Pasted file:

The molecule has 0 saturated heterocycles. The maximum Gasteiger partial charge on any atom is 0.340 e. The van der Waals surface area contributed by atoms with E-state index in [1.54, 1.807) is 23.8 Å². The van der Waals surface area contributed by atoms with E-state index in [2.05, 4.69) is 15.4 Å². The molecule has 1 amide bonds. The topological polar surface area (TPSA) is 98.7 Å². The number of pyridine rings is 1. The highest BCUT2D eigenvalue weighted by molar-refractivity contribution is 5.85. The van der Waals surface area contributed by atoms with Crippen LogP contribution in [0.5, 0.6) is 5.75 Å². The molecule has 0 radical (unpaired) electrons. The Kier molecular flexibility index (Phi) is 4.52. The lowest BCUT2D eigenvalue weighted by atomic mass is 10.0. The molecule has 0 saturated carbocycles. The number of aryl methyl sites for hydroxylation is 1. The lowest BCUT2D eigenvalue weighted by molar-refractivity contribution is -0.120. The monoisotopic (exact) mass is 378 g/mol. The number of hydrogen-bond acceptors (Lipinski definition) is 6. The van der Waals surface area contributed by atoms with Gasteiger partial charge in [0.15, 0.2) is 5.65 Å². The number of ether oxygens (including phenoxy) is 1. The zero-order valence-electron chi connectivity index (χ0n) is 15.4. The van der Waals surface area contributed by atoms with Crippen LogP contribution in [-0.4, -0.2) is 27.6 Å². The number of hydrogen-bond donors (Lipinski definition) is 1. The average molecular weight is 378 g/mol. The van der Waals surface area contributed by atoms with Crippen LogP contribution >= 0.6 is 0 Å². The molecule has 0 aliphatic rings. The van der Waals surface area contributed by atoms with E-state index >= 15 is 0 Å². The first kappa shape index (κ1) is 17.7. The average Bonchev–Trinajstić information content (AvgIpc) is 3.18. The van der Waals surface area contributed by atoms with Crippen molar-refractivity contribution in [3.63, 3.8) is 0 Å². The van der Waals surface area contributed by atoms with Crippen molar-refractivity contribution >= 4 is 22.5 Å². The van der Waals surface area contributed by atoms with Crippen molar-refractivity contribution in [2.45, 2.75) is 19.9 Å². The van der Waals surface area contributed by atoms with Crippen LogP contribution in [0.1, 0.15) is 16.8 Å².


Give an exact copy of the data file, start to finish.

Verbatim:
The molecule has 0 saturated heterocycles. The maximum Gasteiger partial charge on any atom is 0.340 e. The van der Waals surface area contributed by atoms with E-state index in [1.54, 1.807) is 23.8 Å². The van der Waals surface area contributed by atoms with E-state index in [2.05, 4.69) is 15.4 Å². The molecule has 1 amide bonds. The topological polar surface area (TPSA) is 98.7 Å². The number of pyridine rings is 1. The highest BCUT2D eigenvalue weighted by molar-refractivity contribution is 5.85. The van der Waals surface area contributed by atoms with Crippen LogP contribution in [0.5, 0.6) is 5.75 Å². The molecule has 0 radical (unpaired) electrons. The Kier molecular flexibility index (Phi) is 4.52. The lowest BCUT2D eigenvalue weighted by atomic mass is 10.0. The molecule has 0 saturated carbocycles. The number of aryl methyl sites for hydroxylation is 1. The lowest BCUT2D eigenvalue weighted by molar-refractivity contribution is -0.120. The monoisotopic (exact) mass is 378 g/mol. The number of hydrogen-bond acceptors (Lipinski definition) is 6. The van der Waals surface area contributed by atoms with Gasteiger partial charge in [0.15, 0.2) is 5.65 Å². The number of ether oxygens (including phenoxy) is 1. The zero-order valence-electron chi connectivity index (χ0n) is 15.4. The van der Waals surface area contributed by atoms with Crippen LogP contribution in [-0.4, -0.2) is 27.6 Å². The number of hydrogen-bond donors (Lipinski definition) is 1. The average molecular weight is 378 g/mol. The van der Waals surface area contributed by atoms with Crippen LogP contribution >= 0.6 is 0 Å². The molecule has 0 aliphatic rings. The van der Waals surface area contributed by atoms with E-state index >= 15 is 0 Å². The first kappa shape index (κ1) is 17.7. The average Bonchev–Trinajstić information content (AvgIpc) is 3.18. The van der Waals surface area contributed by atoms with Crippen molar-refractivity contribution in [3.63, 3.8) is 0 Å². The van der Waals surface area contributed by atoms with Crippen molar-refractivity contribution >= 4 is 22.5 Å². The van der Waals surface area contributed by atoms with Crippen molar-refractivity contribution in [2.45, 2.75) is 19.9 Å². The van der Waals surface area contributed by atoms with Crippen LogP contribution in [0.1, 0.15) is 16.8 Å².